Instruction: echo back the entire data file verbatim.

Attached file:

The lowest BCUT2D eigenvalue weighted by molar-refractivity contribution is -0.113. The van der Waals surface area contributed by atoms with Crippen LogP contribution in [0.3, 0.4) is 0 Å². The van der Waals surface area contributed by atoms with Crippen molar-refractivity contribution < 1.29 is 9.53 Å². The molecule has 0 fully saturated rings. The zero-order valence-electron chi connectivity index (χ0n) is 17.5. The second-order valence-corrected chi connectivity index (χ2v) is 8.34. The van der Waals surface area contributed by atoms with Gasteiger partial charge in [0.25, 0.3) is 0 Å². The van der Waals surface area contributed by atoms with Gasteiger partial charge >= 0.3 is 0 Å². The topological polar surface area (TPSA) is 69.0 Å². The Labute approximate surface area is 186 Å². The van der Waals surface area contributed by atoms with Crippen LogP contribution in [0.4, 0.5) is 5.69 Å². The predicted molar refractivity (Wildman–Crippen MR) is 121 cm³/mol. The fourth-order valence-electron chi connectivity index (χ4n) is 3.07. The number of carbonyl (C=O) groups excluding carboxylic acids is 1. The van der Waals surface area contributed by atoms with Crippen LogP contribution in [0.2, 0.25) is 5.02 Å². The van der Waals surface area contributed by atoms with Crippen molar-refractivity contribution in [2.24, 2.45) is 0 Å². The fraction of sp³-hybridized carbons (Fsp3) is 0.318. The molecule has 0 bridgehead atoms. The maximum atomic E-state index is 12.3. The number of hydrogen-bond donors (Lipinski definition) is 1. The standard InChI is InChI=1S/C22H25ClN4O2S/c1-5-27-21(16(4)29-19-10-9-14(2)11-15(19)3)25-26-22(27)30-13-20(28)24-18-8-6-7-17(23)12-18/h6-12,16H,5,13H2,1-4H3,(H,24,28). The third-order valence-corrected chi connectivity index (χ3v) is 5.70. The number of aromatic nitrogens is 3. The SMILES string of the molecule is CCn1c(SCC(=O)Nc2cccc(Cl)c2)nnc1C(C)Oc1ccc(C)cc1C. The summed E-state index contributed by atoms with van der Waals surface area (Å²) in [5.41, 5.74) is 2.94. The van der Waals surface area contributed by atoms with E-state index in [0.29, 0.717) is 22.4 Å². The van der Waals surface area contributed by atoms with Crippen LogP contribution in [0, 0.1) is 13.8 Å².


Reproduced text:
The lowest BCUT2D eigenvalue weighted by molar-refractivity contribution is -0.113. The van der Waals surface area contributed by atoms with Crippen LogP contribution in [0.3, 0.4) is 0 Å². The van der Waals surface area contributed by atoms with Crippen molar-refractivity contribution < 1.29 is 9.53 Å². The molecule has 0 fully saturated rings. The zero-order valence-electron chi connectivity index (χ0n) is 17.5. The second-order valence-corrected chi connectivity index (χ2v) is 8.34. The van der Waals surface area contributed by atoms with Gasteiger partial charge in [0.25, 0.3) is 0 Å². The van der Waals surface area contributed by atoms with Gasteiger partial charge >= 0.3 is 0 Å². The topological polar surface area (TPSA) is 69.0 Å². The Labute approximate surface area is 186 Å². The van der Waals surface area contributed by atoms with Crippen LogP contribution in [0.4, 0.5) is 5.69 Å². The predicted molar refractivity (Wildman–Crippen MR) is 121 cm³/mol. The fourth-order valence-electron chi connectivity index (χ4n) is 3.07. The number of carbonyl (C=O) groups excluding carboxylic acids is 1. The van der Waals surface area contributed by atoms with Crippen LogP contribution in [0.2, 0.25) is 5.02 Å². The van der Waals surface area contributed by atoms with Crippen molar-refractivity contribution in [2.24, 2.45) is 0 Å². The fraction of sp³-hybridized carbons (Fsp3) is 0.318. The molecule has 0 bridgehead atoms. The maximum atomic E-state index is 12.3. The number of hydrogen-bond donors (Lipinski definition) is 1. The standard InChI is InChI=1S/C22H25ClN4O2S/c1-5-27-21(16(4)29-19-10-9-14(2)11-15(19)3)25-26-22(27)30-13-20(28)24-18-8-6-7-17(23)12-18/h6-12,16H,5,13H2,1-4H3,(H,24,28). The third-order valence-corrected chi connectivity index (χ3v) is 5.70. The number of aromatic nitrogens is 3. The SMILES string of the molecule is CCn1c(SCC(=O)Nc2cccc(Cl)c2)nnc1C(C)Oc1ccc(C)cc1C. The summed E-state index contributed by atoms with van der Waals surface area (Å²) in [5.41, 5.74) is 2.94. The van der Waals surface area contributed by atoms with E-state index in [0.29, 0.717) is 22.4 Å². The van der Waals surface area contributed by atoms with Crippen LogP contribution in [0, 0.1) is 13.8 Å².